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Computer Associates International Inc. last week acknowledged its plans to reorganize around a business unit structure and move two top executives into new roles, but at least one of those changes may be temporary.

“The business unit structure has proven itself an incredibly effective model in this industry and is a natural next step for CA,” CEO-elect John Swainson said in an internal memo to employees of the Islandia, N.Y., software maker.

“eTrust is a successful example of what a business unit and its people can do when they control their own development resources and marketing efforts.”

Thanks to the success of eTrust—CA’s security line—co-founder, board member and eTrust head Russ Artzt was named executive vice president for products and given responsibility for all product development.

Ex-Oracle Corp. executive Mark Barrenechea, who had been senior vice president of product development, was named executive vice president of technology strategy and chief technology architect.

In his new position, Barrenechea is charged with “leading CA’s technology and M&A [merger and acquisition] activity, identifying potential acquisition candidates, determining if and how technologies align with our product portfolio, and outlining market opportunities,” said Swainson in the memo.

But several sources close to CA said Barrenechea is unhappy with his new role and will soon leave the company.

“[The move] says he’s failed, and Russ has been successful. He’s the last man standing. I can’t believe he’s going to stay,” said one source close to CA, who asked not to be identified.

Whether Artzt can reproduce the success of the eTrust security brand across other product lines remains an open question. Some observers questioned the Artzt appointment.

“Artzt is not the person I would expect to be in charge of all products at CA,” said Rich Ptak, an analyst at Ptak, Noel & Associates, in Amherst, N.H. “He managed to boost the eTrust visibility and performance in the marketplace. We’ll see if that’s reproducible for all of the products.”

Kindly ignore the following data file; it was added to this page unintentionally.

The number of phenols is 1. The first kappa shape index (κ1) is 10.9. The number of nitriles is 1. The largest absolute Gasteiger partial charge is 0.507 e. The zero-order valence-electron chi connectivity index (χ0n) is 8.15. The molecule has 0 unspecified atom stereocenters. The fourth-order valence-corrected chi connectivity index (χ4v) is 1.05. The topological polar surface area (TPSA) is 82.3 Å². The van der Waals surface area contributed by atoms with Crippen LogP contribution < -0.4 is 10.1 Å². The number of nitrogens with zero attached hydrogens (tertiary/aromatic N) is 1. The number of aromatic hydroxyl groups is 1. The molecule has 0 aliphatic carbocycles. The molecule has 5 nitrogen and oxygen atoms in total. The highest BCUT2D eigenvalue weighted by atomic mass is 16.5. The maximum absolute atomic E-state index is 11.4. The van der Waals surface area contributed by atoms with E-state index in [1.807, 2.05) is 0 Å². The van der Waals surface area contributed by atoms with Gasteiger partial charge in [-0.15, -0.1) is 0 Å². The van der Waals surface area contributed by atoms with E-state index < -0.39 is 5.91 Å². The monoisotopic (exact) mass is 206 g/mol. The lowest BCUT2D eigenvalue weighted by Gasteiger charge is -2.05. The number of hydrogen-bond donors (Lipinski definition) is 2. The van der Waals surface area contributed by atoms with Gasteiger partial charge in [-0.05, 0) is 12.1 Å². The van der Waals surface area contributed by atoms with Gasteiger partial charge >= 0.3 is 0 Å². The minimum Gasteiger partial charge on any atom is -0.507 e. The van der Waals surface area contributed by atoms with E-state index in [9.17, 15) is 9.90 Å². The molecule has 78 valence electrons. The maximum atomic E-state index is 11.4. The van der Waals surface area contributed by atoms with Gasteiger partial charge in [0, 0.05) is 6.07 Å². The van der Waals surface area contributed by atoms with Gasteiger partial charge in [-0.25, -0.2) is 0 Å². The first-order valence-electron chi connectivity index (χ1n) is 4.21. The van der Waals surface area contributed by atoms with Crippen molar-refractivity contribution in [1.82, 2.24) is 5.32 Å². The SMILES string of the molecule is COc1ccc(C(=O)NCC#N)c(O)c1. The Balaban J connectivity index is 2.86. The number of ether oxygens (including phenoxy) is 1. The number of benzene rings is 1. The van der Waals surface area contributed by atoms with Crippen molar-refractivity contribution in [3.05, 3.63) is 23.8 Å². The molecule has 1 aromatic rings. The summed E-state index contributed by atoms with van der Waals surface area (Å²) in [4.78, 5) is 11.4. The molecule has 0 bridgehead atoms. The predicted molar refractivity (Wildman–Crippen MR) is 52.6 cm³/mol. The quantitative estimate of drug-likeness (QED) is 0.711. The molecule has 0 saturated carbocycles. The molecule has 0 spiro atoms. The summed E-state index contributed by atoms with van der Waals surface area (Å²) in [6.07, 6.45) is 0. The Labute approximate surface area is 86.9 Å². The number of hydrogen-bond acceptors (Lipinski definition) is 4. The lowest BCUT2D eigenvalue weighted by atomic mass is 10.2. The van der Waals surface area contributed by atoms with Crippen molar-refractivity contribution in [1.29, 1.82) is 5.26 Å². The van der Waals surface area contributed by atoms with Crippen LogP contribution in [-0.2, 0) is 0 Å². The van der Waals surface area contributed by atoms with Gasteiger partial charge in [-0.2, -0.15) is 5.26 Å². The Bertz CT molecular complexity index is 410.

How much of eTrust’s success is due to Artzt’s leadership is not clear, according to one CA source with knowledge of the reorganization. “You can’t argue with what’s happened,” the source said. “Security products outsold everything else at CA in the last 12 months, but that’s mostly the market, and CA is a big player with a full security suite.”

Read more about eTrust here.

“[Artzt] micromanages certain things and leaves everything else alone. The product du jour gets his focus, and other product teams are left on their own,” the source said.

Former CA employees said Artzt did, in fact, have a great deal to do with the success of the eTrust division over the course of the last few years. But some point out that it may be difficult to reproduce that success in product segments where the software vendor’s offerings are not as strong and often face much stiffer competition.

The moves come at a time when many users and employees were looking for CA to break with what has been a tumultuous recent history. Swainson was named CEO in November following a corporate accounting scandal and a multiyear Securities and Exchange Commission investigation. CA settled with the government last fall, averting a possible corporate indictment. Several top-level executives, including former CEO Sanjay Kumar and Chief Financial Officer Ira Zar, were indicted last year, and nearly a dozen more resigned.

Oracle sought buyout advice from former CA chief Sanjay Kumar. Click here to read more.

Meanwhile, CA customers, for the most part, are taking a wait-and-see attitude toward the newest reorganization. Many longtime CA users have witnessed more than half a dozen shake-ups in top management and are reluctant to become enthusiastic about another management team or another corporate structure.

“It’s hard to see how it will make that much of a difference. Artzt has been there for so long and he’s a big part of that old CA mentality,” said one CA customer whose company has been buying from CA for years. “I’m interested to see what will happen, but I’m not sure how much a guy at the top can change things down at the level of the sales reps.”

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